By T. Lindsay Baker
"The indefatigable T. Lindsay Baker has now became his huge, immense psychological and actual energies to the topic and has delivered to view - if to not existence -eighty-six Texas ghost cities for the reader's excitement. Baker lists 3 standards for inclusion: tangible is still, public entry, and statewide assurance. In each one case Baker reviews in regards to the town's founding, its former value, and the explanations for its decline. There are maps and directions for attaining every one web site and various photos displaying the earlier and current prestige of every. The modern pictures have been taken, in so much cases, via Baker himself, who proves as adept a photographer as he's researcher and writer....Baker has performed his paintings completely and good, inside limits imposed through necessity. He evidently had a good time within the procedure and it exhibits in his prose."---New Mexico ancient evaluate
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After the hide hunters in 1872-73 had decimated the western Kansas buffalo herds, they began shifting their operations southward across the Arkansas and Cimarron rivers into the Texas Panhandle. They had killed so many bison in Kansas that it became difficult for them to make a living taking hides. Consequently in the winter of 1873-74 hunting crews moved southward into an area that had been exclusively the hunting grounds of the Comanche, Kiowa, Cheyenne, and Arapaho Indians. When the hunters began shifting south, merchants in Dodge City, Kansas, fearing the loss of their trade, also began planning branch stores to operate in the midst of the new buffalo range.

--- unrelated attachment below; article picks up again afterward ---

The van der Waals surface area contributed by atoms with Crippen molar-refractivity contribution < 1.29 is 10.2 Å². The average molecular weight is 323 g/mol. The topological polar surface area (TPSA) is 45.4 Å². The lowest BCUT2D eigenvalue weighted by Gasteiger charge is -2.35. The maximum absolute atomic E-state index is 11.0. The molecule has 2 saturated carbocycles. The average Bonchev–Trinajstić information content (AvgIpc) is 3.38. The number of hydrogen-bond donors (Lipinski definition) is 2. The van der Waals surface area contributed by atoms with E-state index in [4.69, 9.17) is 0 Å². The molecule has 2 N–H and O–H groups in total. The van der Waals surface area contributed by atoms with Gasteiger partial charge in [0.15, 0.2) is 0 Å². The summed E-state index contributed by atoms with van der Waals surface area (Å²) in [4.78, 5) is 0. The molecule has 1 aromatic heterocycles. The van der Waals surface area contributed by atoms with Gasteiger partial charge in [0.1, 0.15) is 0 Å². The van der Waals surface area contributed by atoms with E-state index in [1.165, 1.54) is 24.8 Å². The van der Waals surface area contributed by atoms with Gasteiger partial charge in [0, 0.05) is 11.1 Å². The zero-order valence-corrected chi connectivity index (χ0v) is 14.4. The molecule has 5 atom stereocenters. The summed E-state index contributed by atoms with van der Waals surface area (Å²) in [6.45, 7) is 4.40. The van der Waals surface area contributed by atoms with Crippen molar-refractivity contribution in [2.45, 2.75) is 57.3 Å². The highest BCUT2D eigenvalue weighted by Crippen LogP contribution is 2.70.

Peters, Carlsbad, New Mexico; Mary Glover Henson, Pine Spring; Isabel Hammack Gilmore, Salt Flat; Sherman Harriman, Amarillo; staff of the Bullard Community Library, Bullard; B. Byron Price, Billy R. , San Antonio; David B. Gracy, Donaly E. Brice, and Jerry Sullivan, Austin; John Allen Templeton, Jacksonville. The purpose of this book is to get people out of their easy chairs and into the field where they can see, smell, and touch Texas history where it was made. If readers find that the status of sites has changed since my writing about them, I would be very much obliged if you would drop me a line and let me know.
The military post at Fort Belknap originated in 1851, when it was established by General William G. Belknap. Originally located two miles higher on the Brazos River, it moved downstream a few months later to a point that it occupied for the next twenty-five years. The post was one of a series of forts stretching from the Rio Grande to the Red River, which were constructed in the early 1850s to protect the Texas frontier from marauding bands of Indians. The town of Belknap was built about half a mile east of the fort, just off the military reservation, and in 1856 it became the first seat of Young County.